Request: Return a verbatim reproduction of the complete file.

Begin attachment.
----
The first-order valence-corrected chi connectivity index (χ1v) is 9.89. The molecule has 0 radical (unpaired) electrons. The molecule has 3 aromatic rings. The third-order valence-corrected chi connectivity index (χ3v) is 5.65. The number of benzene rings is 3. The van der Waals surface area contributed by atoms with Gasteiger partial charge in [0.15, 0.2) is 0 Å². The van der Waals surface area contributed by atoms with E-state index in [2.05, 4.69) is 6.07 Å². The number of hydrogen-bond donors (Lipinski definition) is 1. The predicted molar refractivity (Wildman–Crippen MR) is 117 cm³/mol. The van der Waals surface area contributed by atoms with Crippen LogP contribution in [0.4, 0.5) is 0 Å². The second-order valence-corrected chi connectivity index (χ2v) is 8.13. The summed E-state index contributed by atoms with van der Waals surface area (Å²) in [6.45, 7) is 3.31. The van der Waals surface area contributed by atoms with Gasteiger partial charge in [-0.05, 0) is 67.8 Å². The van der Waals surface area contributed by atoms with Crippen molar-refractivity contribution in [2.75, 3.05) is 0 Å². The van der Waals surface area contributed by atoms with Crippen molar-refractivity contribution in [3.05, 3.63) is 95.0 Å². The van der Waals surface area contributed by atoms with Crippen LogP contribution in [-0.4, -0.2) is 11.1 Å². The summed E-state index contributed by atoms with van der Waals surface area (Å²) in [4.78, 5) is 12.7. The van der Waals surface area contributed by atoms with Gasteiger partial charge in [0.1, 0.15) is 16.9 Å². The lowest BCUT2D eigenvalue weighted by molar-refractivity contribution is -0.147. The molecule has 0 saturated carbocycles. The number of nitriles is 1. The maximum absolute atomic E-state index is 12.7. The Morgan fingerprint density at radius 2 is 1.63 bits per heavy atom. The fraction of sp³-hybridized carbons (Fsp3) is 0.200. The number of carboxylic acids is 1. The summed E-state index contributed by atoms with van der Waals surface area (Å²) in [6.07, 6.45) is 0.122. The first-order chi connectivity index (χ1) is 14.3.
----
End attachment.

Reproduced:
The first-order valence-corrected chi connectivity index (χ1v) is 9.89. The molecule has 0 radical (unpaired) electrons. The molecule has 3 aromatic rings. The third-order valence-corrected chi connectivity index (χ3v) is 5.65. The number of benzene rings is 3. The van der Waals surface area contributed by atoms with Gasteiger partial charge in [0.15, 0.2) is 0 Å². The van der Waals surface area contributed by atoms with E-state index in [2.05, 4.69) is 6.07 Å². The number of hydrogen-bond donors (Lipinski definition) is 1. The predicted molar refractivity (Wildman–Crippen MR) is 117 cm³/mol. The van der Waals surface area contributed by atoms with Crippen LogP contribution in [0.4, 0.5) is 0 Å². The second-order valence-corrected chi connectivity index (χ2v) is 8.13. The summed E-state index contributed by atoms with van der Waals surface area (Å²) in [6.45, 7) is 3.31. The van der Waals surface area contributed by atoms with Gasteiger partial charge in [-0.05, 0) is 67.8 Å². The van der Waals surface area contributed by atoms with Crippen molar-refractivity contribution in [2.75, 3.05) is 0 Å². The van der Waals surface area contributed by atoms with Crippen molar-refractivity contribution in [3.05, 3.63) is 95.0 Å². The van der Waals surface area contributed by atoms with Crippen LogP contribution in [-0.4, -0.2) is 11.1 Å². The summed E-state index contributed by atoms with van der Waals surface area (Å²) in [4.78, 5) is 12.7. The van der Waals surface area contributed by atoms with Gasteiger partial charge in [0.1, 0.15) is 16.9 Å². The lowest BCUT2D eigenvalue weighted by molar-refractivity contribution is -0.147. The molecule has 0 saturated carbocycles. The number of nitriles is 1. The maximum absolute atomic E-state index is 12.7. The Morgan fingerprint density at radius 2 is 1.63 bits per heavy atom. The fraction of sp³-hybridized carbons (Fsp3) is 0.200. The number of carboxylic acids is 1. The summed E-state index contributed by atoms with van der Waals surface area (Å²) in [6.07, 6.45) is 0.122. The first-order chi connectivity index (χ1) is 14.3.